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Lone Mountain Audio

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  1. Plus digital in is listening to another DAC permanently overlayed on the sound of the speaker. As every DAC has a sound of its own and grows obsolete with nearly every [annual or semi annual] chip development cycle, this limits a speakers's life [we can have a 10-20 year life. ATC is of the mind the DAC is better left to owner to choose to keep his speakers current across time. One of the foundations of ATC Engineering is the speakers must stay current (be upgradeable) over time if at all possible. Brad
  2. There must be something lost here in translation. As an ATC distributor, we are mostly in pro but also home, I would never say "get them close to the wall" unless i wanted you to pick something else. "Close to the wall" would increase boundary reflections, playing havoc with the image and mid/HF tone. Maybe they said rear boundary? Which wall did they suggest? Getting speakers AWAY from boundaries is normally the best plan in almost all cases. Want to hear a good demo? Go into a large room with boundaries far away. Want to hear a bad demo? Get speakers near boundaries,
  3. Elliot is a great guy and this is sort of proof of how a well experienced salesperson can save you a lot of headache and money (by avoiding bad purchases). If they use that knowledge to help you skip steps that many less informed people take, carry good brands, they can be so helpful. Not all of them are great, but Elliot/Innovative Audio has been doing this a long time and doing it well.
  4. I actually worked in a hi end hi fi store in 1975 selling Audio Research and many other high end brands. The best speakers I ever heard in there were the Dahlquist DQ10, Magneplanar Tympanis (near impossible to get right in a small room- talk about endless fiddling- but when you got it right WOW), KEF 105. (I think they were all available around the same time.] We had the NS1000 when new, I hated them. The NS1000s (actually the entire line of speakers of this era from Yamaha) were overly bright and no bass. Sort of embarrassing to turn them on as a "high end store" cause they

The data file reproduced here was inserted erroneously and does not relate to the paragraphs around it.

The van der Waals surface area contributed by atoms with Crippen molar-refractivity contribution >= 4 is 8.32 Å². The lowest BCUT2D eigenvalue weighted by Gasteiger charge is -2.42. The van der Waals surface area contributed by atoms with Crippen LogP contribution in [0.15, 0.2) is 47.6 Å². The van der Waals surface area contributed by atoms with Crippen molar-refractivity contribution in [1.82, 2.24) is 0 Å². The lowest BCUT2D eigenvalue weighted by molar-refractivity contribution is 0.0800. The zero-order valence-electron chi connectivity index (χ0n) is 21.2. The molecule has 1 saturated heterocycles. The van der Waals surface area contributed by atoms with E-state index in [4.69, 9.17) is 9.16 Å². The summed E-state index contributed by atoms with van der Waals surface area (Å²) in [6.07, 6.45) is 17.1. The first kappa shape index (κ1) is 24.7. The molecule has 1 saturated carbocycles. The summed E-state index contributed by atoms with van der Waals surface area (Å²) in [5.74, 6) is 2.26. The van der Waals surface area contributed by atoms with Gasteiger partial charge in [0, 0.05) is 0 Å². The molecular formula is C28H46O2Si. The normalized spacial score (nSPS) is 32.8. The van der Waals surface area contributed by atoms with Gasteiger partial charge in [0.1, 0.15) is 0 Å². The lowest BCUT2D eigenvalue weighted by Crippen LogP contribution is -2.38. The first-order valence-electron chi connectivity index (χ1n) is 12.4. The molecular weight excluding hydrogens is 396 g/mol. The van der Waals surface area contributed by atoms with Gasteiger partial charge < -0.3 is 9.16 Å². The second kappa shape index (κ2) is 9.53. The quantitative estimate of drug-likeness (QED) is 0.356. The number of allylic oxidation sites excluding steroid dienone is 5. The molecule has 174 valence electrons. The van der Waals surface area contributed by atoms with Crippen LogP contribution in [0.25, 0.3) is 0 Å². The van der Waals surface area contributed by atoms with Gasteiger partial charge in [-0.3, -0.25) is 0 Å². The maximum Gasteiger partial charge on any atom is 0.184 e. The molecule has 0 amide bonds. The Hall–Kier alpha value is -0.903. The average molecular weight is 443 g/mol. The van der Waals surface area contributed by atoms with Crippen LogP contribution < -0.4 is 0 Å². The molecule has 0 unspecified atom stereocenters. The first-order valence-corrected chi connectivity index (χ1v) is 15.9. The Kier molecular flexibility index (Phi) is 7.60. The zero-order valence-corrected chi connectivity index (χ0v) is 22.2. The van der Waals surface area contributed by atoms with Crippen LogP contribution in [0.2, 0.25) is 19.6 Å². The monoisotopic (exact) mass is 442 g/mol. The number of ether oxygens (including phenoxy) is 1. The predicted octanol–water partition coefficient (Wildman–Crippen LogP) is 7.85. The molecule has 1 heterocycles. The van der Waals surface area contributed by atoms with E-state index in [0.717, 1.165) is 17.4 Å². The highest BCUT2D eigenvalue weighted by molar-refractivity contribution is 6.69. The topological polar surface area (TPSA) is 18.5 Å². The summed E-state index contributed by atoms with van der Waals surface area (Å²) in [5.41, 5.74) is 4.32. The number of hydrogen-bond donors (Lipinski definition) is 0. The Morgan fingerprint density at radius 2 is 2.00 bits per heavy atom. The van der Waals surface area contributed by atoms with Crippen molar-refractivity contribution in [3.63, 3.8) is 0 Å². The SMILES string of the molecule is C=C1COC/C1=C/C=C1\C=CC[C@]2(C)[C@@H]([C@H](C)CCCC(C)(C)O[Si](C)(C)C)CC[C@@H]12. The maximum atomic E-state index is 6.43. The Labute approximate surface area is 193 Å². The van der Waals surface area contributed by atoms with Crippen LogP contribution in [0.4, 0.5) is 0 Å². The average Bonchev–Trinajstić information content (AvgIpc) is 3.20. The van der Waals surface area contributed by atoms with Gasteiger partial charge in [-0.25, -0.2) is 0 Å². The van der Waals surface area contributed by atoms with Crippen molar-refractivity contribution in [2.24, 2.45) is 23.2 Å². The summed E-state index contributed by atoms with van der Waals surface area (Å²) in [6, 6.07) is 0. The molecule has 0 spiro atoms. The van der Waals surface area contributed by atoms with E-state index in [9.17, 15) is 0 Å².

5. I have some comment as I know some of the folks involved on the music side. Amazon is not driving this- Universal is. Universal wants to go back at an amazing catalog of titles and release them in higher rez and ATMOS. Amazon is just the delivery channel. That in and of itself is a fantastic development, that a company that size wants to buy higher rez music because they think we'll buy it. Tidal is lovely, but my kids have zero awareness of it without me saying "listen to this". They are already using Amazon or Apple or Spotify- these are sources they know and as more and more big music
  6. Most dialogue never varies from a "center only" position when it comes to movies. They have been adding sound effects to center more and more (explosions etc), and sometimes even music, but Id say that's the exception to the rule.
  7. The challenge with 2.1 is it doesn't work so well with movies or video that always have a center (dialogue) channel. Having dialogue from left or right is asking the receiver or amp processing to decide where and how to handle dialogue, which is never good. So 3.1 is the smallest I would go as a desktop solution UNLESS its only music, never video or movies. Brad